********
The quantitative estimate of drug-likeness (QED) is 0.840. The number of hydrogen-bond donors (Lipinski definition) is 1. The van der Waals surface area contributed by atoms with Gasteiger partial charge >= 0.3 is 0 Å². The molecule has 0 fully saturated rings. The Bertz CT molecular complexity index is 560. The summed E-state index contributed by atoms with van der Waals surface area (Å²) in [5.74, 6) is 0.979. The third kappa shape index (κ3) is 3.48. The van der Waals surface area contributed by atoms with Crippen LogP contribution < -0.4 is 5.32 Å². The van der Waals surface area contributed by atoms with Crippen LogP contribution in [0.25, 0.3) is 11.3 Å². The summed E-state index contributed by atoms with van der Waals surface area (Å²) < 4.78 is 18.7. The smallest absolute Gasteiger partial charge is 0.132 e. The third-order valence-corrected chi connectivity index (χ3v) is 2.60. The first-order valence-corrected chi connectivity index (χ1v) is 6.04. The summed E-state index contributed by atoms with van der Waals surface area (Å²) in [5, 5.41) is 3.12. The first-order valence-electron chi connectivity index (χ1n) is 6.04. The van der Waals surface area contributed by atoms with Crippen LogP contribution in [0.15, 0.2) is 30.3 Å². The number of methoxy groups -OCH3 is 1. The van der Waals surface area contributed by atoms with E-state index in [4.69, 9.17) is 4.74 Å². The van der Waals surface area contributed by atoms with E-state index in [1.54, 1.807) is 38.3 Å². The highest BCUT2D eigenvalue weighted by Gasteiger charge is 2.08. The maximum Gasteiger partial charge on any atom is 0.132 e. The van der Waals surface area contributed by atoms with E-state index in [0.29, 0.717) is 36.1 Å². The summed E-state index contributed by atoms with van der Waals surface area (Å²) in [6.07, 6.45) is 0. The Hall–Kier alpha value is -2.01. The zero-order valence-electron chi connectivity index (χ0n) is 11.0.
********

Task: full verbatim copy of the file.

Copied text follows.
The quantitative estimate of drug-likeness (QED) is 0.840. The number of hydrogen-bond donors (Lipinski definition) is 1. The van der Waals surface area contributed by atoms with Gasteiger partial charge >= 0.3 is 0 Å². The molecule has 0 fully saturated rings. The Bertz CT molecular complexity index is 560. The summed E-state index contributed by atoms with van der Waals surface area (Å²) in [5.74, 6) is 0.979. The third kappa shape index (κ3) is 3.48. The van der Waals surface area contributed by atoms with Crippen LogP contribution < -0.4 is 5.32 Å². The van der Waals surface area contributed by atoms with Crippen LogP contribution in [0.25, 0.3) is 11.3 Å². The summed E-state index contributed by atoms with van der Waals surface area (Å²) < 4.78 is 18.7. The smallest absolute Gasteiger partial charge is 0.132 e. The third-order valence-corrected chi connectivity index (χ3v) is 2.60. The first-order valence-corrected chi connectivity index (χ1v) is 6.04. The summed E-state index contributed by atoms with van der Waals surface area (Å²) in [5, 5.41) is 3.12. The first-order valence-electron chi connectivity index (χ1n) is 6.04. The van der Waals surface area contributed by atoms with Crippen LogP contribution in [0.15, 0.2) is 30.3 Å². The number of methoxy groups -OCH3 is 1. The van der Waals surface area contributed by atoms with E-state index in [4.69, 9.17) is 4.74 Å². The van der Waals surface area contributed by atoms with E-state index in [1.54, 1.807) is 38.3 Å². The highest BCUT2D eigenvalue weighted by Gasteiger charge is 2.08. The maximum Gasteiger partial charge on any atom is 0.132 e. The van der Waals surface area contributed by atoms with E-state index in [0.29, 0.717) is 36.1 Å². The summed E-state index contributed by atoms with van der Waals surface area (Å²) in [6.07, 6.45) is 0. The Hall–Kier alpha value is -2.01. The zero-order valence-electron chi connectivity index (χ0n) is 11.0.